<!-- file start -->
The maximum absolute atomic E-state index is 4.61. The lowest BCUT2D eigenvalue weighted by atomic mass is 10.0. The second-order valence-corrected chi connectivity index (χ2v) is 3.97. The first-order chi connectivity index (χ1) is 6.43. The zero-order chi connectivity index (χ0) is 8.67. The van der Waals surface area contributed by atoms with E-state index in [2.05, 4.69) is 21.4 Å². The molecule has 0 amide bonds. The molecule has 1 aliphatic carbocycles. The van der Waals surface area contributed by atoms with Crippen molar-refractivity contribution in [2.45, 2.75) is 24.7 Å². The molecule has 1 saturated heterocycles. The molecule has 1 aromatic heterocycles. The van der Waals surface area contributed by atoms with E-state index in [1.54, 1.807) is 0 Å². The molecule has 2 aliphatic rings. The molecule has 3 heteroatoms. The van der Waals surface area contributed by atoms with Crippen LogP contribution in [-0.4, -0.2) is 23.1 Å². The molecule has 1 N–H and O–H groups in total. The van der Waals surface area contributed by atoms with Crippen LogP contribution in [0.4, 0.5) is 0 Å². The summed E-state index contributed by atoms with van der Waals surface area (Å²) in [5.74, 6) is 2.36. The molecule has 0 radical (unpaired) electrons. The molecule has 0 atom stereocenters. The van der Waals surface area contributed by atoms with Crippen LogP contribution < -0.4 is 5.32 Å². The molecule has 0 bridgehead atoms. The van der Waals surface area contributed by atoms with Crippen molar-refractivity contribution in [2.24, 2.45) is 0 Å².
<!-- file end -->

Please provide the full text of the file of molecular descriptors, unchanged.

The maximum absolute atomic E-state index is 4.61. The lowest BCUT2D eigenvalue weighted by atomic mass is 10.0. The second-order valence-corrected chi connectivity index (χ2v) is 3.97. The first-order chi connectivity index (χ1) is 6.43. The zero-order chi connectivity index (χ0) is 8.67. The van der Waals surface area contributed by atoms with E-state index in [2.05, 4.69) is 21.4 Å². The molecule has 0 amide bonds. The molecule has 1 aliphatic carbocycles. The van der Waals surface area contributed by atoms with Crippen molar-refractivity contribution in [2.45, 2.75) is 24.7 Å². The molecule has 1 saturated heterocycles. The molecule has 1 aromatic heterocycles. The van der Waals surface area contributed by atoms with E-state index in [1.54, 1.807) is 0 Å². The molecule has 2 aliphatic rings. The molecule has 3 heteroatoms. The van der Waals surface area contributed by atoms with Crippen LogP contribution in [-0.4, -0.2) is 23.1 Å². The molecule has 1 N–H and O–H groups in total. The van der Waals surface area contributed by atoms with Crippen LogP contribution in [0.4, 0.5) is 0 Å². The summed E-state index contributed by atoms with van der Waals surface area (Å²) in [5.74, 6) is 2.36. The molecule has 0 radical (unpaired) electrons. The molecule has 0 atom stereocenters. The van der Waals surface area contributed by atoms with Crippen LogP contribution < -0.4 is 5.32 Å². The molecule has 0 bridgehead atoms. The van der Waals surface area contributed by atoms with Crippen molar-refractivity contribution in [2.24, 2.45) is 0 Å².